This course studies the concepts of and rationale for using document design in technical communication. Students learn techniques for designing and producing technical and professional documents, including instruction in typography, page layout, and color use. The goals of the course are to inform students about the principles of technical and professional communication and to help them gain experience working both individually and collaboratively in designing documents. This course also provides instruction in using software programs for document design.
ENGL 7090: Topics in Technical and Professional Communication
Students enrolling in this seminar course explore various topics related to the field of technical and professional communication. The focus of the course varies annually, depending on the interests of the professor and student demand. Previous topics have included the correlation between science and public policy, biotechnology, usability, and writing in the health professions.
ENGL 7910: Practicum in Technical and Professional Communication
This course offers instruction in the practical and theoretical dimensions of workplace writing and design activity. Toward that end, this course incorporates two principle components. The first is a 60-hour internship in which students work for a professional client in a local organization. The second is a weekly class meeting where students convene to discuss course readings, analyze the function and production of workplace documents, and, generally, refine the ways in which they engage with writing as a socio-cultural practice and a situated rhetorical activity. Combined, these foci will enable students to investigate and assess how writing, and written genres more broadly, mediates activity in and across different professional settings and workplace practices.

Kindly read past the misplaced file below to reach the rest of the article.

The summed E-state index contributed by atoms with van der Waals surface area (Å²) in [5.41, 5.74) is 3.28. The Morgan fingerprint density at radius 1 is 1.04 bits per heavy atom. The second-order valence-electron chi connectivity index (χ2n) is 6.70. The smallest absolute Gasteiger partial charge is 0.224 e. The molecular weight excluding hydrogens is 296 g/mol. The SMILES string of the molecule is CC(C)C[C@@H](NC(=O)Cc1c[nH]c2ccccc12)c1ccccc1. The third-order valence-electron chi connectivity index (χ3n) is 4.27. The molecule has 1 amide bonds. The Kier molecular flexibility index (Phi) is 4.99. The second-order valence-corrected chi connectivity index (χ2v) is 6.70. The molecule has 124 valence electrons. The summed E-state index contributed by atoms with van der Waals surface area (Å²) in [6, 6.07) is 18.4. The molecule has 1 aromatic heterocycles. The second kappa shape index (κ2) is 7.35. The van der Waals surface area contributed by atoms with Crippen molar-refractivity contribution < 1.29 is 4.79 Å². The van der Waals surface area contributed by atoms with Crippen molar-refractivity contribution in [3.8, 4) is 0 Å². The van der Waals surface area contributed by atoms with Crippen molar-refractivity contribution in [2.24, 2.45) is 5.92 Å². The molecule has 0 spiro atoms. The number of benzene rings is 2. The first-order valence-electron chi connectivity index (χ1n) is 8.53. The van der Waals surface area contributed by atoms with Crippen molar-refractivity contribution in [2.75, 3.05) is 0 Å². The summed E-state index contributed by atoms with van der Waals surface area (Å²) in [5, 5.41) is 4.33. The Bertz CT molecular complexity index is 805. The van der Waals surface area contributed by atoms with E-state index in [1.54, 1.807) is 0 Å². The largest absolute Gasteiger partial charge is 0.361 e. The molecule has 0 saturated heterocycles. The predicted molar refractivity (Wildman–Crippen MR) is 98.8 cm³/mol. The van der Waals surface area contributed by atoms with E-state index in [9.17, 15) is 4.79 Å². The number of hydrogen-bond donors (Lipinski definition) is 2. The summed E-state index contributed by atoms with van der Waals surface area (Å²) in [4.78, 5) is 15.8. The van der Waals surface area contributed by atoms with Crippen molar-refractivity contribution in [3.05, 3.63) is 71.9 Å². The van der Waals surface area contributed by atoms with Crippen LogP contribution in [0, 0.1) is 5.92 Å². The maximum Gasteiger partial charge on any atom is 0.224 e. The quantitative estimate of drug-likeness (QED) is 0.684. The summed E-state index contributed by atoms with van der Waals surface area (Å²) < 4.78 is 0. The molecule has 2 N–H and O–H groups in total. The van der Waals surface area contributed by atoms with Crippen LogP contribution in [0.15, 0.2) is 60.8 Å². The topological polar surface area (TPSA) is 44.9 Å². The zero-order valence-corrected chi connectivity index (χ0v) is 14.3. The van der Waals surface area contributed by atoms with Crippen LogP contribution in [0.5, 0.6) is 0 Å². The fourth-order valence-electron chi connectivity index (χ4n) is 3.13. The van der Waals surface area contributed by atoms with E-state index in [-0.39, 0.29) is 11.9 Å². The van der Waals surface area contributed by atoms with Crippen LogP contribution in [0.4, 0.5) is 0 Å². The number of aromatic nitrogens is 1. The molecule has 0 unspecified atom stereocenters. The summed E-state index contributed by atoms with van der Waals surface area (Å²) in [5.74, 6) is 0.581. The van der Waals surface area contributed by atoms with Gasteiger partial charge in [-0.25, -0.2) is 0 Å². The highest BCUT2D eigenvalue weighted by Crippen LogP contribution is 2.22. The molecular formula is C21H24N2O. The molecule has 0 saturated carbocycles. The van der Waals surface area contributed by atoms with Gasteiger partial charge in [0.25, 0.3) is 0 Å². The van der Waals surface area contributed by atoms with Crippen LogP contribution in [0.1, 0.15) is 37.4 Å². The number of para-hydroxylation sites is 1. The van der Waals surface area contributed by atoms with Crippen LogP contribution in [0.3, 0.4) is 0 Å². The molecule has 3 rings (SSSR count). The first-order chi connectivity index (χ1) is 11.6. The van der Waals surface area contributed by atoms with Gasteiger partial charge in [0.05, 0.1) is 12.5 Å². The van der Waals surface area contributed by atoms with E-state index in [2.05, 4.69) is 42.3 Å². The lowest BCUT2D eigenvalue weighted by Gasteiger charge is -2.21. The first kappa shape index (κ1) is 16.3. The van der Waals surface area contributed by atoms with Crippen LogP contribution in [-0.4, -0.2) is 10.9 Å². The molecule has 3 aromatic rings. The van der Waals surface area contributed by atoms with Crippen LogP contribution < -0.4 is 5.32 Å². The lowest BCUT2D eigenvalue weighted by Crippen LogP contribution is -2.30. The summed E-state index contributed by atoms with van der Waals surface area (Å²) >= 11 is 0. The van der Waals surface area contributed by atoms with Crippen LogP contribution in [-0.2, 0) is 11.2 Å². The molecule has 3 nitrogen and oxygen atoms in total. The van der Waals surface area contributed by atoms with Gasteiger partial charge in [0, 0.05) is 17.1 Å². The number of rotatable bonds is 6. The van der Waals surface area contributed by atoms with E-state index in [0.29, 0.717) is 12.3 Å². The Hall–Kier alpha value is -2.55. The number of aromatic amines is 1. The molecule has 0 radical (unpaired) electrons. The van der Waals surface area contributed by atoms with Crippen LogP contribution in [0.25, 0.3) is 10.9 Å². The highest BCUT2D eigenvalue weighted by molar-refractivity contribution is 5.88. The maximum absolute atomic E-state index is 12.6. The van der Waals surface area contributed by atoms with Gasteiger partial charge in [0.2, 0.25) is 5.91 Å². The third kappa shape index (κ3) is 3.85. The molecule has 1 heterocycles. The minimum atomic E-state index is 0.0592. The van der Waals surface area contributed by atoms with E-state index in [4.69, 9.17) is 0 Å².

A satisfactory academic portfolio, a presentation of the portfolio, and an oral exam are required for graduation from the MTPC program. The portfolio, the presentation of the portfolio, and the oral exam are reviewed by your advisory committee. The advisory committee consists of three faculty members—a chair and two other faculty. The chair must be a member of the MTPC faculty; the other two may be from other areas of the Department. One member may be from outside the Department.